In Re Interest of CampbellAnnotate this Case
303 N.W.2d 513 (1981)
208 Neb. 374
In re INTEREST OF Tremayne and Terrell CAMPBELL and Allen Reed, children under 18 years of age. STATE of Nebraska, Appellee, v. Ella Louise CAMPBELL, Appellant.
Supreme Court of Nebraska.
March 20, 1981.
*514 Spencer W. Dillon, Omaha, for appellant.
Donald L. Knowles, Douglas County Atty., and Francis T. Belsky, Omaha, for appellee.
Heard before KRIVOSHA, C. J., and BOSLAUGH, McCOWN, CLINTON, BRODKEY, WHITE and HASTINGS, JJ.
This is an appeal from an order of the separate juvenile court of Douglas County, Nebraska, terminating the parental rights of Ella Louise Campbell in Tremayne Campbell, born November 21, 1971; Terrell Campbell, born November 12, 1972; and Allen Reed, born April 22, 1975.
A petition alleging that the children were without proper support and care and that the defendant, Mrs. Campbell, was unable to provide support, care, and supervision was filed on July 25, 1979. On August 10, 1979, the juvenile court placed the children in foster care. An adjudication hearing was held on December 4, 1979, and parental rights were terminated on February 19, 1980. The defendant was present at the hearings and was represented by counsel. The children were represented by a guardian ad litem. Only the defendant has appealed.
Proceedings involving the termination of parental rights are reviewed de novo in this court. Parental rights may be terminated where the record shows the parents have continuously and repeatedly neglected the children, have refused to give the children necessary parental care and protection, and such action is in the best interests of the children. In re Interest of Moen, 208 Neb., 303 N.W.2d 303 (1981).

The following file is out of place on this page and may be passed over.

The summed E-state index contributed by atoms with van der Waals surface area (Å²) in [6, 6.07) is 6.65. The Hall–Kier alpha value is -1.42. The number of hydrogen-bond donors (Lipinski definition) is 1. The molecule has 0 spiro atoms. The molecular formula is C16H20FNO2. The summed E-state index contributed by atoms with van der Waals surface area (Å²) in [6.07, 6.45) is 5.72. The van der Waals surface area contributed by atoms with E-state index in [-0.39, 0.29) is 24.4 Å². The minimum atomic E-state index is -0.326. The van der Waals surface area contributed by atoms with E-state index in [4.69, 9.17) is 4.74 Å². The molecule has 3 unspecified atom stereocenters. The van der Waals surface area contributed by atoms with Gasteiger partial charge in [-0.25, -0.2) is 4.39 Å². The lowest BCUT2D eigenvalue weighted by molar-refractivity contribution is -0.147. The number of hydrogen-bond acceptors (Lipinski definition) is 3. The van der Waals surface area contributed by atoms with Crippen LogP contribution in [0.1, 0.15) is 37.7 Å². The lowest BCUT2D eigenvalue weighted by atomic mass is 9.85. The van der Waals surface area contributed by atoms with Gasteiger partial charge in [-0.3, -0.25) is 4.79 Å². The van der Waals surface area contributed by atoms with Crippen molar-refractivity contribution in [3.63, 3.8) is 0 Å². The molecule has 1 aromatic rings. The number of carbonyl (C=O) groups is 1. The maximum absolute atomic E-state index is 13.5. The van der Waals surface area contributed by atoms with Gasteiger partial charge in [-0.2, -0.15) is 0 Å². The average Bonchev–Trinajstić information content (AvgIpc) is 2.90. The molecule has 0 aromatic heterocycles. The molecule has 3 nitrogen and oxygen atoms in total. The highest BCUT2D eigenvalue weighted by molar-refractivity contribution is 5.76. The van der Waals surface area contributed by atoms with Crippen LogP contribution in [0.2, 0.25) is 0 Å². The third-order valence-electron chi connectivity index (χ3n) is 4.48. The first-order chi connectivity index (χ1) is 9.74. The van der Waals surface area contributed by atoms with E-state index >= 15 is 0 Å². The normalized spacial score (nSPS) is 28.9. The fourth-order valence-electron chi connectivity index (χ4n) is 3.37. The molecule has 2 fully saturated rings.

The evidence shows that the defendant is now 25 years of age. She suffers from paranoid schizophrenia characterized by auditory and visual hallucinations for which she has been hospitalized on occasion. She also suffers from "blackouts" which are unrelated to her paranoid schizophrenia. She has a history of drug abuse but refused to cooperate when her physician sought to determine the presence of drugs. A psychiatrist testified that she had been uncooperative with any level of treatment and he refused to express an opinion as to whether she could properly care for her children if she received treatment for schizophrenia.
The children suffered from poor hygiene and were not properly fed or clothed. They frequently suffered from colds, were physically dirty and unkempt, exuded body odors, and often smelled of urine. The youngest child frequented the residence of a neighbor who stated that the child was often hungry and dirty. Mrs. Campbell was absent from the home for extended periods, leaving the children totally unsupervised. She and the children moved frequently, causing the children to be absent from school most of the time.
The record shows by clear and convincing evidence that the children suffered from a lack of parental care, support, and supervision and the defendant was unable to provide proper care, support, and supervision for them. The order terminating the parental rights of the defendant is affirmed.